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Introduction to Kant's Anthropology

ISBN-10: 1584350547
ISBN-13: 9781584350545
Edition: 2007
List price: $14.95 Buy it from $13.52
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Description: This introduction and commentary to Kant's least discussed work, Anthropology from a Pragmatic Point of View,is the dissertation that Michel Foucault presented in 1961 as his doctoral thesis. It has remained unpublished, in any language, until now.   More...

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Book details

List price: $14.95
Copyright year: 2007
Publisher: Semiotexte/Smart Art
Publication date: 7/11/2008
Binding: Paperback
Pages: 160
Size: 5.75" wide x 8.75" long x 0.25" tall
Weight: 0.330
Language: English

This introduction and commentary to Kant's least discussed work, Anthropology from a Pragmatic Point of View,is the dissertation that Michel Foucault presented in 1961 as his doctoral thesis. It has remained unpublished, in any language, until now. In his exegesis and critical interpretation of Kant's Anthropology,Foucault raises the question of the relation between psychology and anthropology, and how they are affected by time. Though a Kantian "critique of the anthropological slumber," Foucault warns against the dangers of treating psychology as a new metaphysics, explores the possibilities of studying man empirically, and reflects on the nature of time, art and technique, self-perception, and language. Extending Kant's suggestion that any empirical knowledge of man is inextricably tied up with language, Foucault asserts that man is a world citizen insofar as he speaks. For both Kant and Foucault, anthropology concerns not the human animal or self-consciousness but, rather, involves the questioning of the limits of human knowledge and concrete existence. This long-unknown text is a valuable contribution not only to a scholarly appreciation of Kant's work but as the first outline of what would later become Foucault's own frame of reference within the history of philosophy. It is thus a definitive statement of Foucault's relation to Kant as well as Foucault's relation to the critical tradition of philosophy. By going to the heart of the debate on structuralist anthropology and the status of the human sciences in relation to finitude, Foucault also creates something of a prologue to his foundational The Order of Things.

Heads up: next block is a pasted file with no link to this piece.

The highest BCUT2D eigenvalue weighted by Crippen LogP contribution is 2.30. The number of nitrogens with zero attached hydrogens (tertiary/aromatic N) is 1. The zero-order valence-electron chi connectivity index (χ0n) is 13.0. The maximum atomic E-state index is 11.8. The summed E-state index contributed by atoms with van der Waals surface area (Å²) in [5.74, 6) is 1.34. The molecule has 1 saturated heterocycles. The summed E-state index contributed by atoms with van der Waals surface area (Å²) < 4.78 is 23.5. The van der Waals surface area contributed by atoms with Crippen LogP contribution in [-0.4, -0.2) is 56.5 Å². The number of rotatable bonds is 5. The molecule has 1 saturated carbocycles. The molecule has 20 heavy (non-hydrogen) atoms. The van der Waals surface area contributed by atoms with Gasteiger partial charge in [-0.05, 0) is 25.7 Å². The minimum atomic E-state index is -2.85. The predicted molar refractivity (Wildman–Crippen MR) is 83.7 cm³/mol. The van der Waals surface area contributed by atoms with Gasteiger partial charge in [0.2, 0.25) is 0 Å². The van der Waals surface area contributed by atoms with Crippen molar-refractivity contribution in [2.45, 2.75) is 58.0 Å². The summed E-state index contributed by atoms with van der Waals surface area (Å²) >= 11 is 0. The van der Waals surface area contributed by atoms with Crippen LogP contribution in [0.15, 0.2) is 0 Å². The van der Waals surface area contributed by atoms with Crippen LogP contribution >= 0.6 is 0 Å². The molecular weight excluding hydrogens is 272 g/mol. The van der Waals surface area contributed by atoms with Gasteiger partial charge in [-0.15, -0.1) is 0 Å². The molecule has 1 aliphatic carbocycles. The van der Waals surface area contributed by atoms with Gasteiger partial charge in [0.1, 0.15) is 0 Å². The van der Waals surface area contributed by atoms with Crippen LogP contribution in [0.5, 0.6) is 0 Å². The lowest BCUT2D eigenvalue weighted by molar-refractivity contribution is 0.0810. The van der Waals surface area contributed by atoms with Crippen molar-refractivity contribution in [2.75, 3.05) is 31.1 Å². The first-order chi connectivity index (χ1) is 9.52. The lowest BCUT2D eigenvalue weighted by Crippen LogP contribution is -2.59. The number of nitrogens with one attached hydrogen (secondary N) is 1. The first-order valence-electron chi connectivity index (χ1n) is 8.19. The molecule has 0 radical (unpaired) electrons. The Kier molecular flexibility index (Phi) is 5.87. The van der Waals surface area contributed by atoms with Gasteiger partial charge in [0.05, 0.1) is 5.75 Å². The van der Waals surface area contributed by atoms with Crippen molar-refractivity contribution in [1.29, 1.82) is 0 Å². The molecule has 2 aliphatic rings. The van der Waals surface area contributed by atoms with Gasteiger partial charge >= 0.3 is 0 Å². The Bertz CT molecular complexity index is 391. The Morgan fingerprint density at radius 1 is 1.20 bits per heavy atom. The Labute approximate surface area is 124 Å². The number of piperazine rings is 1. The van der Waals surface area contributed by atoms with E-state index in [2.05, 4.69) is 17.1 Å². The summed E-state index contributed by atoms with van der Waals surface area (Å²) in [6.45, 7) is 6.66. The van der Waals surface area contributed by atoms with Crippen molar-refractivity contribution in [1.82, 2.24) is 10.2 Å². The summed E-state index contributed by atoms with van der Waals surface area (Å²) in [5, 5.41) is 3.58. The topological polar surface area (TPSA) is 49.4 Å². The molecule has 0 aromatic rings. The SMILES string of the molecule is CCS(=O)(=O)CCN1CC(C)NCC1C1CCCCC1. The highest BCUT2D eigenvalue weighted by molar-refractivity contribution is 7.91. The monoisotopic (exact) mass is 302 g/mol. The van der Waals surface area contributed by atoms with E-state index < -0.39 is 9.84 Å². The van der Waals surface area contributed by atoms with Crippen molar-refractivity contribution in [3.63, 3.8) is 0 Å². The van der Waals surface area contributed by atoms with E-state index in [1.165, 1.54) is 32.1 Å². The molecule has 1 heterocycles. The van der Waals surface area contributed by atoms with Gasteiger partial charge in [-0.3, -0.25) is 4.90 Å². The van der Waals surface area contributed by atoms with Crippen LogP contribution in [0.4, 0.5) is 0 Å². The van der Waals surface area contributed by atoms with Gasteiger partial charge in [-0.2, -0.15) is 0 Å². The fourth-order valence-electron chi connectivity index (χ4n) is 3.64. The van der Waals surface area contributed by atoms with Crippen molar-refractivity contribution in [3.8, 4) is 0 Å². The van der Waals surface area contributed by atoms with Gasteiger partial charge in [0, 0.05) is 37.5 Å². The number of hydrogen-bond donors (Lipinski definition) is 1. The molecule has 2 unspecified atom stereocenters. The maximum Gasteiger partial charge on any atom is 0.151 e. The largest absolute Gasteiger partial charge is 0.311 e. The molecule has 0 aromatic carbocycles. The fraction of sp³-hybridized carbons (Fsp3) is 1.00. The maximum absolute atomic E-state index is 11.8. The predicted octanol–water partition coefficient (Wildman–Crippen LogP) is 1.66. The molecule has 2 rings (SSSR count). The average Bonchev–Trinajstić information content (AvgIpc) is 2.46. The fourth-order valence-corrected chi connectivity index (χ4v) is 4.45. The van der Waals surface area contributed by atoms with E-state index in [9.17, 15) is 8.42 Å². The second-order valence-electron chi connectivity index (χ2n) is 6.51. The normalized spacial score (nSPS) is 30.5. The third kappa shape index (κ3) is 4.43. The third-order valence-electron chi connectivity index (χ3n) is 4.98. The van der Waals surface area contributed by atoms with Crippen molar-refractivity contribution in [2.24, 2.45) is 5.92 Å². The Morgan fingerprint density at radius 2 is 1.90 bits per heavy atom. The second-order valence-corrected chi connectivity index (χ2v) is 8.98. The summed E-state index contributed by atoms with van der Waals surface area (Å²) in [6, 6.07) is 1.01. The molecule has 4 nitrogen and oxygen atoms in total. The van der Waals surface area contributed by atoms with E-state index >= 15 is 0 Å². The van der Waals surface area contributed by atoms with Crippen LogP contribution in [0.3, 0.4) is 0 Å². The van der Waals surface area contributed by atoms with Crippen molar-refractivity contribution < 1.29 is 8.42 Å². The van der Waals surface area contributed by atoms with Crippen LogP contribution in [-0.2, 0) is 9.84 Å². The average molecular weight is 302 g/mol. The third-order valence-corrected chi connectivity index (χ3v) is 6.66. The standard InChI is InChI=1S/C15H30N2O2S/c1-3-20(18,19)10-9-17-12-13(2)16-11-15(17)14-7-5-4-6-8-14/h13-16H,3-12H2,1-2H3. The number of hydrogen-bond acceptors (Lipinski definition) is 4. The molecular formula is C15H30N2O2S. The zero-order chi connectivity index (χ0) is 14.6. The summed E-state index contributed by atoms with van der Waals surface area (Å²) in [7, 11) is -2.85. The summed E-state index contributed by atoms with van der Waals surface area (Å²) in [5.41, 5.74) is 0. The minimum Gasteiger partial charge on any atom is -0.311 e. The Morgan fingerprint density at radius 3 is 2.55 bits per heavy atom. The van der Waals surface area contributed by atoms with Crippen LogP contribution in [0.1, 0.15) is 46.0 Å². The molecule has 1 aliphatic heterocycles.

Michel Foucault was born on October 15, 1926, in Poitiers, France, and was educated at the Sorbonne, in Paris. He taught at colleges all across Europe, including the Universities of Lill, Uppsala, Hamburg, and Warsaw, before returning to France. There he taught at the University of Paris and the College of France, where he served as the chairman of History of Systems of Thought until his death. Regarded as one of the great French thinkers of the twentieth century, Foucault's interest was in the human sciences, areas such as psychiatry, language, literature, and intellectual history. He made significant contributions not just to the fields themselves, but to the way these areas are studied, and is particularly known for his work on the development of twentieth-century attitudes toward knowledge, sexuality, illness, and madness. Foucault's initial study of these subjects used an archaeological method, which involved sifting through seemingly unrelated scholarly minutia of a certain time period in order to reconstruct, analyze, and classify the age according to the types of knowledge that were possible during that time. This approach was used in Madness and Civilization: A History of Insanity in the Age of Reason, for which Foucault received a medal from France's Center of Scientific Research in 1961, The Birth of the Clinic, The Order of Things, and The Archaeology of Knowledge. Foucault also wrote Discipline and Punishment: The Birth of the Prison, a study of the ways that society's views of crime and punishment have developed, and The History of Sexuality, which was intended to be a six-volume series. Before he could begin the final two volumes, however, Foucault died of a neurological disorder in 1984.

Introduction
Note on the text and translation
Introduction to Kant's Anthropology
Afterword
Notes

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